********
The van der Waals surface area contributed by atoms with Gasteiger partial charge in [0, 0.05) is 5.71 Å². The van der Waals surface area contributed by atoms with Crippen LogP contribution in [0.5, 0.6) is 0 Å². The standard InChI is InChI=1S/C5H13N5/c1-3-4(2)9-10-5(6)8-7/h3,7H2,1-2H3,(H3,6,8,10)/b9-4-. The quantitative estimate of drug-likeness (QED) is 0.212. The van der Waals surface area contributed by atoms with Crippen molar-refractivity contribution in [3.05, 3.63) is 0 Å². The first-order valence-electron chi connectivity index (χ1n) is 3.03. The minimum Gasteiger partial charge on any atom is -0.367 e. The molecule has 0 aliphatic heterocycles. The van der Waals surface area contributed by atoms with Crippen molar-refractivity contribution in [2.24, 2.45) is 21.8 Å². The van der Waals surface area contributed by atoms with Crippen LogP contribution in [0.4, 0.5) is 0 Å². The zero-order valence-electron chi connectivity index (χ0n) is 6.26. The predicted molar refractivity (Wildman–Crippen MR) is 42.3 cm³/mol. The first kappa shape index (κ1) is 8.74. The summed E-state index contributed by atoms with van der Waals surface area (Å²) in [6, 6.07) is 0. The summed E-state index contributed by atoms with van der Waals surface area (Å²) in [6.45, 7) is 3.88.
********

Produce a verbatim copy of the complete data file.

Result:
The van der Waals surface area contributed by atoms with Gasteiger partial charge in [0, 0.05) is 5.71 Å². The van der Waals surface area contributed by atoms with Crippen LogP contribution in [0.5, 0.6) is 0 Å². The standard InChI is InChI=1S/C5H13N5/c1-3-4(2)9-10-5(6)8-7/h3,7H2,1-2H3,(H3,6,8,10)/b9-4-. The quantitative estimate of drug-likeness (QED) is 0.212. The van der Waals surface area contributed by atoms with Crippen molar-refractivity contribution in [3.05, 3.63) is 0 Å². The first-order valence-electron chi connectivity index (χ1n) is 3.03. The minimum Gasteiger partial charge on any atom is -0.367 e. The molecule has 0 aliphatic heterocycles. The van der Waals surface area contributed by atoms with Crippen molar-refractivity contribution in [2.24, 2.45) is 21.8 Å². The van der Waals surface area contributed by atoms with Crippen LogP contribution in [0.4, 0.5) is 0 Å². The zero-order valence-electron chi connectivity index (χ0n) is 6.26. The predicted molar refractivity (Wildman–Crippen MR) is 42.3 cm³/mol. The first kappa shape index (κ1) is 8.74. The summed E-state index contributed by atoms with van der Waals surface area (Å²) in [6, 6.07) is 0. The summed E-state index contributed by atoms with van der Waals surface area (Å²) in [6.45, 7) is 3.88.